Robert Beerbohm, Pioneering Comic Book Retailer and Historian, Dies at 71

Robert Beerbohm, who in the 1970s helped to start the first comic book chain stores and then, after a flood wiped out inventory in his warehouse, became a professed archaeologist of comics history, died on March 27 at his home in Fremont, Neb. He was 71.

His daughter, Katy Beerbohm-Young, said the cause was colorectal cancer.

A pugnacious character on the comic book scene for nearly 30 years, Mr. Beerbohm once summed up his career as “a hobby that got way out of hand.”

It started in his early teens when he boarded a Greyhound bus in Nebraska for a 28-hour trip to sell comics at a convention in Houston. It ended as he was trying to finish writing “Comic Book Wars,” his eagerly awaited magnum opus about the industry.

In between, Mr. Beerbohm waited on Jerry Garcia, Robin Williams and Bruce Lee at his stores in California; discovered what was believed to be the first comic book printed in the United States; and discussed comic book history with the gentleness of a heavyweight boxer.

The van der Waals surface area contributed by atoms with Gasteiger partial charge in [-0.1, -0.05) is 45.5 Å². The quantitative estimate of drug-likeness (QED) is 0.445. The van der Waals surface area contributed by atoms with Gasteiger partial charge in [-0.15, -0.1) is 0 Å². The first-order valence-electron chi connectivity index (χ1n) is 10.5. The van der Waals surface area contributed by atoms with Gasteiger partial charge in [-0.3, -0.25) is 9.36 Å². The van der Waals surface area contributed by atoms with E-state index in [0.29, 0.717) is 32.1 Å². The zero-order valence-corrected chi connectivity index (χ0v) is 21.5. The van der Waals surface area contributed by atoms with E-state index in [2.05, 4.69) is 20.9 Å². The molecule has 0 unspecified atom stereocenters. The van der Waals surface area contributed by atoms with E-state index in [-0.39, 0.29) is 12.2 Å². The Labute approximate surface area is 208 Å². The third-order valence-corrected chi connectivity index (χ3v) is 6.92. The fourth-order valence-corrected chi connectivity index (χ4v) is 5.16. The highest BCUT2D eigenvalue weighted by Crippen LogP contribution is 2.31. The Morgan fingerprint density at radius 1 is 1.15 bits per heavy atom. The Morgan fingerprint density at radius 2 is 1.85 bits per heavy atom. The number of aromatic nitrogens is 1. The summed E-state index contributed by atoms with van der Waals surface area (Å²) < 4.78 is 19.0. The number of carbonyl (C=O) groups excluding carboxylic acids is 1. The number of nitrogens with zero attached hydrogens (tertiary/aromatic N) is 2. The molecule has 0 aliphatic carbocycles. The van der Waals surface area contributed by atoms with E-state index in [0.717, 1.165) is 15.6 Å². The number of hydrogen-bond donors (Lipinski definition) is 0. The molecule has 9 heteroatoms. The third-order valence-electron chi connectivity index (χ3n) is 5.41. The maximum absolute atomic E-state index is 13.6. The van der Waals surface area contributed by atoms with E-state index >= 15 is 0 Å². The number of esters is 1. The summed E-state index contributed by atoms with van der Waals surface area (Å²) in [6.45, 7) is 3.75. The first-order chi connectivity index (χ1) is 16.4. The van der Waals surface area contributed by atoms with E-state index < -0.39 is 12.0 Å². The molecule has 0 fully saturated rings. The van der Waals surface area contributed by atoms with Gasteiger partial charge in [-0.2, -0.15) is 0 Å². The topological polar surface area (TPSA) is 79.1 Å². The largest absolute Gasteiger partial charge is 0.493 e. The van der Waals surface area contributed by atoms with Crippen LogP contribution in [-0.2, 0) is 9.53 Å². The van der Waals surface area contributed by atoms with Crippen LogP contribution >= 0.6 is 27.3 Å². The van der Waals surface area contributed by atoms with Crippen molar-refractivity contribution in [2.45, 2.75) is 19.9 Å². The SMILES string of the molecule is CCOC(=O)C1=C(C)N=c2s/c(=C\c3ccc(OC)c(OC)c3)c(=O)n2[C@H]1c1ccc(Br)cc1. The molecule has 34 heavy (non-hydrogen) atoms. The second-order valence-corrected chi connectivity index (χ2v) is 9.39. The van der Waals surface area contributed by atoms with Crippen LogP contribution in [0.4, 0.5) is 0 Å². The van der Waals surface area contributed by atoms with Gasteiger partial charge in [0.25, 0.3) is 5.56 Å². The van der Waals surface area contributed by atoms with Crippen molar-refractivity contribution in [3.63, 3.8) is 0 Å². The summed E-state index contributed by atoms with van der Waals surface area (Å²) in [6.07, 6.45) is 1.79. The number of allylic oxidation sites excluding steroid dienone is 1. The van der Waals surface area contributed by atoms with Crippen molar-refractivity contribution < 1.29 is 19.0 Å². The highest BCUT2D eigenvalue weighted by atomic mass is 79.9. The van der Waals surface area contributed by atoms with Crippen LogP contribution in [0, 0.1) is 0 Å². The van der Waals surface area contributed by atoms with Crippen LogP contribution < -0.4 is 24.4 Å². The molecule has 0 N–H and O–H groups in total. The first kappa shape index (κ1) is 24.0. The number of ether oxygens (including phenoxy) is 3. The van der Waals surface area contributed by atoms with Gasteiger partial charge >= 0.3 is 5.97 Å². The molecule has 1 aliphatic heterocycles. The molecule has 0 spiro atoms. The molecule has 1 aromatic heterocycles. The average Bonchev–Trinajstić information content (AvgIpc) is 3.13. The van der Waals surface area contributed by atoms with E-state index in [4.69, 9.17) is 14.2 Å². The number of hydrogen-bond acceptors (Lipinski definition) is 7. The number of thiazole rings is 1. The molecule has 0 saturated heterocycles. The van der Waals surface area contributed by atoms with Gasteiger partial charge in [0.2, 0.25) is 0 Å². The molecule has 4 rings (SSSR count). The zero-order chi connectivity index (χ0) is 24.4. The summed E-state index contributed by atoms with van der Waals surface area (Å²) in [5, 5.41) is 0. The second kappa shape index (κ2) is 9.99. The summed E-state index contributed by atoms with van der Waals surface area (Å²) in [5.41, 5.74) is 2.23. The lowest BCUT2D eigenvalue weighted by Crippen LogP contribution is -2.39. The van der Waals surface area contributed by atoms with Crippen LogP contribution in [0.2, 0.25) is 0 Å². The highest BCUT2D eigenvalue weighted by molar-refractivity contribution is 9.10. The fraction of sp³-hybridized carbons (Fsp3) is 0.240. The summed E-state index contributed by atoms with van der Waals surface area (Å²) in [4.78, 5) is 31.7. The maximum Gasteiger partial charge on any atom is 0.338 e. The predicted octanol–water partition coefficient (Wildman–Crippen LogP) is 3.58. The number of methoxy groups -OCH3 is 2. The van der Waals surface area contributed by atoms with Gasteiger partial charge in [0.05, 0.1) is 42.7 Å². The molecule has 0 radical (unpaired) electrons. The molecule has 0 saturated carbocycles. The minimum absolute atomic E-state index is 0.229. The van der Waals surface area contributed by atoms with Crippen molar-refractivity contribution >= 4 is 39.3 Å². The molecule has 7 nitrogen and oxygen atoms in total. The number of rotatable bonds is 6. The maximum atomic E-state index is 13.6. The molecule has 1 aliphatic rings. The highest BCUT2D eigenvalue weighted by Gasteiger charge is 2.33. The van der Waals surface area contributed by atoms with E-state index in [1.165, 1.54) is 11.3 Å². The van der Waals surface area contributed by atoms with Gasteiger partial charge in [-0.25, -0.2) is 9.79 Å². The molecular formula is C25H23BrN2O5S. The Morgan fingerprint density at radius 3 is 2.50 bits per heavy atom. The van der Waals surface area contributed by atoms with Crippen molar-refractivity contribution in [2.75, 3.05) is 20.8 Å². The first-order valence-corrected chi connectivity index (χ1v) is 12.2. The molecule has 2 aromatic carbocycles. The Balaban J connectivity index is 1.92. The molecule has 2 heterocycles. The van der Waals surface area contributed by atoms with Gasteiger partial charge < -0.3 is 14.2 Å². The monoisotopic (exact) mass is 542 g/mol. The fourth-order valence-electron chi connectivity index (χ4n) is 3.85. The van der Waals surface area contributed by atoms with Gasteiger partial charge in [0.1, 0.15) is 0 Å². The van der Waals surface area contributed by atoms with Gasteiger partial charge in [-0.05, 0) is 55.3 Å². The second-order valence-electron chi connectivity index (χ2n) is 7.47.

(On Facebook, one of his last posts lamented “bold faced liars” at comic book rating agencies who would “make stuff up out of thin air” and prey on buyers as if they were “rubes unsuspectingly entering a carnival.”)

“I liked the presence he had in comic book land as one of those feverishly enthusiastic fans and scholars and networkers,” the Pulitzer Prize-winning cartoonist Art Spiegelman, a friend, said in an interview. “He was kind of manic. He came with a lot of enthusiasm, but that was one of his most endearing qualities.”

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